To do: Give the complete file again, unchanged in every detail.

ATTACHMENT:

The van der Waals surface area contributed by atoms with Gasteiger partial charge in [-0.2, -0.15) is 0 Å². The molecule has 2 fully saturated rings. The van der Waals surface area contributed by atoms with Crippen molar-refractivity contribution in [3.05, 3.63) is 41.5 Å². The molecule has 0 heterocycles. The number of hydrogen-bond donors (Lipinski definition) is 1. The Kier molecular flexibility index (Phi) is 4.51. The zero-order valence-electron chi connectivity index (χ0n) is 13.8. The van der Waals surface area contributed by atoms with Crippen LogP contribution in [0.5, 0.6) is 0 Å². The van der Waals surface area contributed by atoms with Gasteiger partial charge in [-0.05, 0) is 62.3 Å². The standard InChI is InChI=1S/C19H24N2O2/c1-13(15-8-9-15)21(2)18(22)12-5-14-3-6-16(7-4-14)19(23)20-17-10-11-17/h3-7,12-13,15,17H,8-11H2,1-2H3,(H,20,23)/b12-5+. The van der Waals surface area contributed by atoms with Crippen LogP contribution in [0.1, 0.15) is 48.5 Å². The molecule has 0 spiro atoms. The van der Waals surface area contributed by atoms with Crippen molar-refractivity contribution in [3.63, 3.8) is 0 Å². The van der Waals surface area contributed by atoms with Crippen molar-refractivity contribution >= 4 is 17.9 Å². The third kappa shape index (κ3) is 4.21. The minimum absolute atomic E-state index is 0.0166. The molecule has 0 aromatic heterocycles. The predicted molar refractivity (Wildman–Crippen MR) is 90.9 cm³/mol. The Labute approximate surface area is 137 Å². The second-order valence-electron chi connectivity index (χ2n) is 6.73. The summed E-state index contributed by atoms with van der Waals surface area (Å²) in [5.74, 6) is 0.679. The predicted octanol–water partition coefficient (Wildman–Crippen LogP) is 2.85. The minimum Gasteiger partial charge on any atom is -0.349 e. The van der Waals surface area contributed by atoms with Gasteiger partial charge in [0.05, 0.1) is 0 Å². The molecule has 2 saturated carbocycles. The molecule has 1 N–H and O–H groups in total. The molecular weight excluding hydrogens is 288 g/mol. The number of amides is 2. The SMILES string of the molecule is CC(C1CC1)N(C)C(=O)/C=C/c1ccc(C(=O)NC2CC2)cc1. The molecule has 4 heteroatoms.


The van der Waals surface area contributed by atoms with Gasteiger partial charge in [-0.2, -0.15) is 0 Å². The molecule has 2 fully saturated rings. The van der Waals surface area contributed by atoms with Crippen molar-refractivity contribution in [3.05, 3.63) is 41.5 Å². The molecule has 0 heterocycles. The number of hydrogen-bond donors (Lipinski definition) is 1. The Kier molecular flexibility index (Phi) is 4.51. The zero-order valence-electron chi connectivity index (χ0n) is 13.8. The van der Waals surface area contributed by atoms with Crippen LogP contribution in [0.5, 0.6) is 0 Å². The van der Waals surface area contributed by atoms with Gasteiger partial charge in [-0.05, 0) is 62.3 Å². The standard InChI is InChI=1S/C19H24N2O2/c1-13(15-8-9-15)21(2)18(22)12-5-14-3-6-16(7-4-14)19(23)20-17-10-11-17/h3-7,12-13,15,17H,8-11H2,1-2H3,(H,20,23)/b12-5+. The van der Waals surface area contributed by atoms with Crippen LogP contribution in [0.1, 0.15) is 48.5 Å². The molecule has 0 spiro atoms. The van der Waals surface area contributed by atoms with Crippen molar-refractivity contribution in [3.63, 3.8) is 0 Å². The van der Waals surface area contributed by atoms with Crippen molar-refractivity contribution >= 4 is 17.9 Å². The third kappa shape index (κ3) is 4.21. The minimum absolute atomic E-state index is 0.0166. The molecule has 0 aromatic heterocycles. The predicted molar refractivity (Wildman–Crippen MR) is 90.9 cm³/mol. The Labute approximate surface area is 137 Å². The second-order valence-electron chi connectivity index (χ2n) is 6.73. The summed E-state index contributed by atoms with van der Waals surface area (Å²) in [5.74, 6) is 0.679. The predicted octanol–water partition coefficient (Wildman–Crippen LogP) is 2.85. The minimum Gasteiger partial charge on any atom is -0.349 e. The van der Waals surface area contributed by atoms with Gasteiger partial charge in [0.05, 0.1) is 0 Å². The molecule has 2 saturated carbocycles. The molecule has 1 N–H and O–H groups in total. The molecular weight excluding hydrogens is 288 g/mol. The number of amides is 2. The SMILES string of the molecule is CC(C1CC1)N(C)C(=O)/C=C/c1ccc(C(=O)NC2CC2)cc1. The molecule has 4 heteroatoms.